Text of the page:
Where to read the Septuagint
The edition "Septuagint German«Of the German Bible Society is the first complete German translation of the Septuagint. At a time when knowledge of ancient Greek is declining, this is intended to take account of its paramount importance for the understanding of ancient Judaism, the emerging New Testament and the general history of ancient religion.
The German translation makes the Septuagint accessible beyond the circle of experts with a knowledge of Greek. In this way, it can become more important in various courses of study, but it can also gain greater awareness in other areas of humanities as well as ecclesiastical and cultural life.
The translation was done in the years 1999-2008 by a group of 87 scientists. The editors are Prof. Dr. Wolfgang Kraus, Saarbrücken, and Prof. Dr. Martin Karrer, Wuppertal, and nine other co-editors.
The aim of the translation is a philologically reliable, but at the same time legible, reproduction of the Greek text. It is basically based on the Göttingen Septuagint edition; for the books that are not yet available in this edition, the Rahlfs edition is used. In addition to the translations, there is a brief apparatus that records significant differences between the Masoretic text and LXX as well as references to important Greek variants and information on translation alternatives. If necessary, the translators will explain their text-critical decisions and details of their translation in a commentary volume.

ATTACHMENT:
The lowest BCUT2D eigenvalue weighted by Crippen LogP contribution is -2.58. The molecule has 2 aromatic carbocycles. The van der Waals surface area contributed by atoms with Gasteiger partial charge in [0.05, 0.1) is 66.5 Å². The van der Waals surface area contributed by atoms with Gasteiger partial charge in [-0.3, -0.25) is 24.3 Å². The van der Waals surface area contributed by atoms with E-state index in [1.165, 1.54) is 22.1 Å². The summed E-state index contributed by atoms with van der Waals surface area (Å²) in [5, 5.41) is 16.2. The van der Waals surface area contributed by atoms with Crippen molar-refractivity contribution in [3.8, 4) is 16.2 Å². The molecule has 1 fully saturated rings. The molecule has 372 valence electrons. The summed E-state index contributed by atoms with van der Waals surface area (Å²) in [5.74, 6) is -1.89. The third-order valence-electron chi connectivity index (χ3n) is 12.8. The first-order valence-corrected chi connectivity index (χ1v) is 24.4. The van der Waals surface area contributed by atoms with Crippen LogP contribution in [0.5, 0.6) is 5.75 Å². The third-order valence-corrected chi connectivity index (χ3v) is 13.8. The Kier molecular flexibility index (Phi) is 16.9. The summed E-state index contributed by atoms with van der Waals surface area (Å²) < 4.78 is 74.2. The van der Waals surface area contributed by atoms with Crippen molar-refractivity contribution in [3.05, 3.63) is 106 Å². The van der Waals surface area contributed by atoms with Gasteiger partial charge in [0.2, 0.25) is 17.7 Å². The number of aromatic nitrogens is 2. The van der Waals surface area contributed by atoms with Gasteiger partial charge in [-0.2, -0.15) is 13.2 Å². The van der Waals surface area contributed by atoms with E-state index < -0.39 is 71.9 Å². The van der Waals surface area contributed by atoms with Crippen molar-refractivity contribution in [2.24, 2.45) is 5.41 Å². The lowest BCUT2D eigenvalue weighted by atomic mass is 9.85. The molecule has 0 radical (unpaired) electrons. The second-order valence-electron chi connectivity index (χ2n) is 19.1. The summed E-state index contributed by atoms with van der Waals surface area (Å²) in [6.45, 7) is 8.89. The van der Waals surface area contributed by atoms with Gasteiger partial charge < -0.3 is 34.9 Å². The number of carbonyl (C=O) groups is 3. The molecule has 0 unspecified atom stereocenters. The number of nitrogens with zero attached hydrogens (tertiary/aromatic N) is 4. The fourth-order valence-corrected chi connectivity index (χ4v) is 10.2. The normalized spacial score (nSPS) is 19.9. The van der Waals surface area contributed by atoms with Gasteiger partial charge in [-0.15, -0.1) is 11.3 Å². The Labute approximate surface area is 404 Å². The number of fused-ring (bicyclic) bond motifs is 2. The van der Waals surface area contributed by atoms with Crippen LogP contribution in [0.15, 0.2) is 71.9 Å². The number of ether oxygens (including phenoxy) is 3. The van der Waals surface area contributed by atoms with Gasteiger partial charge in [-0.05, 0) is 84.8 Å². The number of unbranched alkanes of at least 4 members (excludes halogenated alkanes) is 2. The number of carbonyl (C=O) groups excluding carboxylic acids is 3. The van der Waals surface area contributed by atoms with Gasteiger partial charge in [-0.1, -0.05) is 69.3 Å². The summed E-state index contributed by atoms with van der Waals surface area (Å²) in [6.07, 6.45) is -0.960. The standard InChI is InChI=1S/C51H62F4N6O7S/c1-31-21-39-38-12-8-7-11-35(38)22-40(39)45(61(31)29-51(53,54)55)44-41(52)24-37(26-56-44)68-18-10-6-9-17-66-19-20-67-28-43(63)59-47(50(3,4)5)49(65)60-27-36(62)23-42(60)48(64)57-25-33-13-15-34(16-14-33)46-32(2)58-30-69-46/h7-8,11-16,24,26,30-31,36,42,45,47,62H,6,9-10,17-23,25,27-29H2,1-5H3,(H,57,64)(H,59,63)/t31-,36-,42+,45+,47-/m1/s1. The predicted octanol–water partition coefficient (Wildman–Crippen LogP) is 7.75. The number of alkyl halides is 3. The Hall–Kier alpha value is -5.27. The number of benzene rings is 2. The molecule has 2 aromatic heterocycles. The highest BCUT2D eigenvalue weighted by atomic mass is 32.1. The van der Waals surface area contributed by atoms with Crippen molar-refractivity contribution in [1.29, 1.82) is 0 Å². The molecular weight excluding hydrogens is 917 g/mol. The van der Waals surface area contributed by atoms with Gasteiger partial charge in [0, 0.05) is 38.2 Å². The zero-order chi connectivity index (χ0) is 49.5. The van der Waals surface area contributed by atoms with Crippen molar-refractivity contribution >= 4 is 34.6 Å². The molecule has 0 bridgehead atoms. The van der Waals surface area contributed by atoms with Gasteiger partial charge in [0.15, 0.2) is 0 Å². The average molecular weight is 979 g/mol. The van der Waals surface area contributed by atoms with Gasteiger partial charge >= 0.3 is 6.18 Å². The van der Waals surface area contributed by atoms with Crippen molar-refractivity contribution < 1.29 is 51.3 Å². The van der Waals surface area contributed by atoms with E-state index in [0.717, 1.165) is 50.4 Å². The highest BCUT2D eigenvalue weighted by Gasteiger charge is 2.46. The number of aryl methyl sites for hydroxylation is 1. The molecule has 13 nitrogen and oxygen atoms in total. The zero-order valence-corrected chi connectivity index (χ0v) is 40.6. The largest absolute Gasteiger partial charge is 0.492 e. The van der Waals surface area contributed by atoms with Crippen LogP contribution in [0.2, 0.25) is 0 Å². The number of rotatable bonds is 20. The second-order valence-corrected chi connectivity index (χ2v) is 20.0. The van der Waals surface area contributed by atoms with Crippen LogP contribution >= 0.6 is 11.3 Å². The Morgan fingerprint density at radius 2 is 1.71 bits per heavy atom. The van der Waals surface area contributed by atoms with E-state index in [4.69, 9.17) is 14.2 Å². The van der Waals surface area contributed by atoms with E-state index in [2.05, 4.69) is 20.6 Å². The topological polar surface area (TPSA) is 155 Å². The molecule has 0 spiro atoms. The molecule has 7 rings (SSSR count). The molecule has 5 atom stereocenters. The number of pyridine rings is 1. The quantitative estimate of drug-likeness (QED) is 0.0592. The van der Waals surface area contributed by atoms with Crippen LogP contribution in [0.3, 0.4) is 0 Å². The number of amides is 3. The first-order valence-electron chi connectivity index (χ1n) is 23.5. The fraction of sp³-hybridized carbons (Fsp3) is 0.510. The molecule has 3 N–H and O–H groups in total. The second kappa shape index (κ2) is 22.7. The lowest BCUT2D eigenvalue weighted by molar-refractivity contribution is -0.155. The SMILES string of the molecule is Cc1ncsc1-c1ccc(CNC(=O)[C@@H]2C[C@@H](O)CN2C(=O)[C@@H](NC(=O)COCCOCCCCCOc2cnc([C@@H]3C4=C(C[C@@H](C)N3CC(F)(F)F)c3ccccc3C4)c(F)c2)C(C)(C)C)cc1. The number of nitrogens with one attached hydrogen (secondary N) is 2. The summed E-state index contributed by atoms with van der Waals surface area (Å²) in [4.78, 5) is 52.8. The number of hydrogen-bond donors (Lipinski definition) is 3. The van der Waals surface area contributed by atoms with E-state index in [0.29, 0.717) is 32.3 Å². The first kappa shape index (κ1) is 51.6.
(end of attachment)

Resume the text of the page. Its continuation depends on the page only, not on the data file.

The translation work was carried out in small teams with representatives from various scientific disciplines, the majority of whom were exegetes of the Old and New Testaments, but also classical philologists, ancient historians, Judaists, Egyptologists and patrists. The cooperation of representatives of the Protestant and Catholic Church as well as discussions with Christian Orthodoxy and Judaism ensured the necessary ecumenical breadth.
Regular meetings at which all translators and editors come together ensured communication between employees and the uniformity of the translation. An office in Saarbrücken coordinated the work, encouraged mutual stimulation and exchange, and oversaw the editorial work.
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